Sunday, June 7, 2009

Summer Reading: TO WAKE THE DEAD by Richard Laymon

Until the last decade, Richard Laymon's books remained relatively hard to find in the US, and sadly, Laymon died suddenly in 2001, just as Leisure had begun re-issuing several of his titles for readers who once had to seek out relatively expensive British editions. His style makes him ideal for summer horror reading: crisp, intensely visual sentences, with narratives driven by punchy dialogue and marked with generous servings of sex and violence. In recent years, I've enjoyed discovering (or re-discovering) favorites like ISLAND, THE BEAST HOUSE, ONCE UPON A HALLOWEEN, BITE, and the absolutely masterful THE TRAVELING VAMPIRE SHOW. To the best of my knowledge, TO WAKE THE DEAD (British title: AMARA) did not see publication in any form until 2002--a shame, since it joins these others as one of his most entertaining efforts.

As usual, Laymon pumps this book full of adrenaline, giving us a blissfully entertaining mummy novel, the kind that Bram Stoker would NEVER have imagined for JEWEL OF THE SEVEN STARS. Laymon's mummy, Amara, has earned the gift of eternal life after giving the Egyptian god Set a son. Her resurrection takes place in the Charles Ward Museum (wink, wink to Lovecraft readers), ultimately affecting the fates of a large cast of characters. In fact, TO WAKE THE DEAD represents a departure from the usual structure of a Laymon novel, as he weaves together different narrative arcs, many of which do not have an obvious connection to Amara's path of terror until the very end. Discovering Laymon's overall narrative design marks part of the pleasure of reading this novel, but the rest stems from the delirious violence that takes place, as Amara rips, bites, and shreds her way through the cast of characters. Laymon wrote novels that seem designed to entertain himself, and fortunately, we now have the option of sharing in the joy, as TO WAKE THE DEAD so aptly provides.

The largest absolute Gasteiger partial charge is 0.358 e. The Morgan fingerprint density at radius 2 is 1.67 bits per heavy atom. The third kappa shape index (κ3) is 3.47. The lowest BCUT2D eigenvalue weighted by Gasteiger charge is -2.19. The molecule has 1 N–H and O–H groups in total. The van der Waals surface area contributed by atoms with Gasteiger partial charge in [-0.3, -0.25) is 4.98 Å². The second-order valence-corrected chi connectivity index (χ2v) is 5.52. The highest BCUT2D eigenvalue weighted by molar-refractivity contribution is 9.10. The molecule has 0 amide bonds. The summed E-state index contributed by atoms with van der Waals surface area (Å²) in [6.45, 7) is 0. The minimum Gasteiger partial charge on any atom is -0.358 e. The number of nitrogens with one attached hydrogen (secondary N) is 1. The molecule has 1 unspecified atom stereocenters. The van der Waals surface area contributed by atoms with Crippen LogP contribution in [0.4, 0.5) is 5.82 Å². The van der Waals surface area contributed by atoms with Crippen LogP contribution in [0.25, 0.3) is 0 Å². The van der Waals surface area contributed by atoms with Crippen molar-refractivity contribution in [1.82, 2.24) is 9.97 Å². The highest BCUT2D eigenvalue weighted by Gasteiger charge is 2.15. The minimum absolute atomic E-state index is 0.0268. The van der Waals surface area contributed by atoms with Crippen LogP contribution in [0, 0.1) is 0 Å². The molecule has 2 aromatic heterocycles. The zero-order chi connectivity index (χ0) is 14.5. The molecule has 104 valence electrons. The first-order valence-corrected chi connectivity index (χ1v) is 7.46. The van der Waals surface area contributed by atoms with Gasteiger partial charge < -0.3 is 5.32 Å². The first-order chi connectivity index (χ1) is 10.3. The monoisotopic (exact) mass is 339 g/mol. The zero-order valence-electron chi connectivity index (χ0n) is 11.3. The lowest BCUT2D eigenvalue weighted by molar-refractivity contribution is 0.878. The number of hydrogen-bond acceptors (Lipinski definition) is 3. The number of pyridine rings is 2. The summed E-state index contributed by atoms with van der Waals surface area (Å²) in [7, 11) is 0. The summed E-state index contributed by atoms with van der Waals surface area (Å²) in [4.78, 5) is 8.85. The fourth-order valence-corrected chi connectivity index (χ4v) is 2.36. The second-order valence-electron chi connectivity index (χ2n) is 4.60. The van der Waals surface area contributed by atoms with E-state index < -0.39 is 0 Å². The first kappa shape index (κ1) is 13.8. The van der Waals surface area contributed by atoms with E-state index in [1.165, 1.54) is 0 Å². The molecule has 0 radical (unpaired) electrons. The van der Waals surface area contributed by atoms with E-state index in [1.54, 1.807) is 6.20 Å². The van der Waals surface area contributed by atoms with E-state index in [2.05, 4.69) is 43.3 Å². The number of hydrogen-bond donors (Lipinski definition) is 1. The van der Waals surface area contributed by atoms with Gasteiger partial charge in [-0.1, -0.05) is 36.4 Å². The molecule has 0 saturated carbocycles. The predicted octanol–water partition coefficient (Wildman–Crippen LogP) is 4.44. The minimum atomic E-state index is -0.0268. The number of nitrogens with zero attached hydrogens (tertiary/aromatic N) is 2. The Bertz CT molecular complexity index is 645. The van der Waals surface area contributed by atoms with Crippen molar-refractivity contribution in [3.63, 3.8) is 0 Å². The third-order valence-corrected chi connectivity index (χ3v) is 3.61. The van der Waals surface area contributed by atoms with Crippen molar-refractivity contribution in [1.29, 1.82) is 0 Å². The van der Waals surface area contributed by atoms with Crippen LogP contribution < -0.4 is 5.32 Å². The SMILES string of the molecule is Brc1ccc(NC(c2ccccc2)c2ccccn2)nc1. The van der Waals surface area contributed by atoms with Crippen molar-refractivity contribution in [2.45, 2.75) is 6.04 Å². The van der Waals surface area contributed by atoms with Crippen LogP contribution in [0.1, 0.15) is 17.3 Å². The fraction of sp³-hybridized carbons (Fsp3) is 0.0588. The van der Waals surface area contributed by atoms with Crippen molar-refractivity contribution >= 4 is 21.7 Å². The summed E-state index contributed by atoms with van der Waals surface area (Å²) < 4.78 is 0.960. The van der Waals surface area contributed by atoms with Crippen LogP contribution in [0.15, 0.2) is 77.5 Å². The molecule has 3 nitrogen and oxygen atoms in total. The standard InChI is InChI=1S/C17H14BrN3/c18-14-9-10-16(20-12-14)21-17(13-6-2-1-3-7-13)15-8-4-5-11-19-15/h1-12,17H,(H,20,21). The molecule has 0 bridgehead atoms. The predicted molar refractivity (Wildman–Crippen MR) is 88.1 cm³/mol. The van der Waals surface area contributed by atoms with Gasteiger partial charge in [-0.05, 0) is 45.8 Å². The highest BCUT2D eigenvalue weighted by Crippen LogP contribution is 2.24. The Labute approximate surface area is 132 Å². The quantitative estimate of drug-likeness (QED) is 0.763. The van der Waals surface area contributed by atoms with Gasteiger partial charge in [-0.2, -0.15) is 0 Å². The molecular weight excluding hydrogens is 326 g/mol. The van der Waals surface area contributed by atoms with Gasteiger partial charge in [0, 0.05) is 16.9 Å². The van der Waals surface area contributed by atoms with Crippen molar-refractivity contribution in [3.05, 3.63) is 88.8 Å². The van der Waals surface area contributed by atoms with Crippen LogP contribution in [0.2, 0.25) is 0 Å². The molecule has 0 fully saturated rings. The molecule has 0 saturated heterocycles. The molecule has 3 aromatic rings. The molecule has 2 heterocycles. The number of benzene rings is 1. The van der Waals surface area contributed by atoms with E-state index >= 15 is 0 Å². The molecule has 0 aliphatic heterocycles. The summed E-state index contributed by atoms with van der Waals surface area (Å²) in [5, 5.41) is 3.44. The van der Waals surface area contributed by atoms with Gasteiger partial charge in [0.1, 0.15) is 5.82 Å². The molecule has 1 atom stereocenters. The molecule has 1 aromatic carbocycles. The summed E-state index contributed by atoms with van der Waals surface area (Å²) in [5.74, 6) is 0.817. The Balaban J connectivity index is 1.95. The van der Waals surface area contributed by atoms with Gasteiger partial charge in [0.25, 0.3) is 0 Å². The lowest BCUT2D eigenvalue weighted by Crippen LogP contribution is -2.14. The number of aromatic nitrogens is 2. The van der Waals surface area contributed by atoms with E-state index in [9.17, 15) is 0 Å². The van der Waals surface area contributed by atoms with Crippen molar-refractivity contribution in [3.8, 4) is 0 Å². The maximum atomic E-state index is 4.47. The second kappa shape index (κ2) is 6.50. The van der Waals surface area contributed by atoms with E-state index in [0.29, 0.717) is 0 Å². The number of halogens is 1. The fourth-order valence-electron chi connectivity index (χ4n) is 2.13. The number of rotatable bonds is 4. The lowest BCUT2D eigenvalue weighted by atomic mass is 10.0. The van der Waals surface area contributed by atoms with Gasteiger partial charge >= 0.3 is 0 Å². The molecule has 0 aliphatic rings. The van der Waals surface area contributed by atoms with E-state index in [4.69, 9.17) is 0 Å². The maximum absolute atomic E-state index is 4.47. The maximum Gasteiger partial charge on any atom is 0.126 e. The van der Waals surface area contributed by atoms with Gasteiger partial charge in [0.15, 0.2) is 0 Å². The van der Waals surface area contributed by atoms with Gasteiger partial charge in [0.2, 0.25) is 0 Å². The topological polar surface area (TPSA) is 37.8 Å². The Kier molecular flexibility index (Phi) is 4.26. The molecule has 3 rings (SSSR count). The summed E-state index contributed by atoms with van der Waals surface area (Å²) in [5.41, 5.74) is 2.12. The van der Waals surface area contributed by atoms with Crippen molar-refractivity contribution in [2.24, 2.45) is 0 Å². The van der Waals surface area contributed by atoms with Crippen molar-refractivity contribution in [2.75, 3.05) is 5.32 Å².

Steve said...

I read this one a while ago. It's not my favourite Laymon, I enjoyed reading it.

I seem to remember that the novel seems to be an expansion on one of his short stories. I can't remember which one, but I think it might be from his Dreadful Tales anthology.

The story was about a guy living in Egypt who got freindly with a local guy who aranged a date for them both with a couple of hot twins. The father of the girls throws the guy down a shaft for revenge and there are a lot of dead bodies down there to keep him company. The whole story turns up as a chapter in To Wake The Dead (unless I am confusing it with another book).

The Headless Werewolf said...

I'm not surprised that Laymon published part of this as a short story. In fact, other sections would probably work well as self-contained shorter works, especially the part involving the imprisoned sex slaves.

Steve said...

I just checked my copy of Dreadful Tales. The story is called Into The Pit.

Dreadful Tales is a great anthology. It was the firts Laymon book I read and I was so impressed that for a long time I was reading Laymon books back-to-back (two or three a week).

The Nobody said...

Hey, I am THE NOBODY. Wanted to say thanks for having my blog featured on yours. I really like your blog and am adding it to mine as well. Also, I love Richard Laymon - very underrated author. THE TRAVELLING VAMPIRE SHOW was really great!! Love the name of your blog too.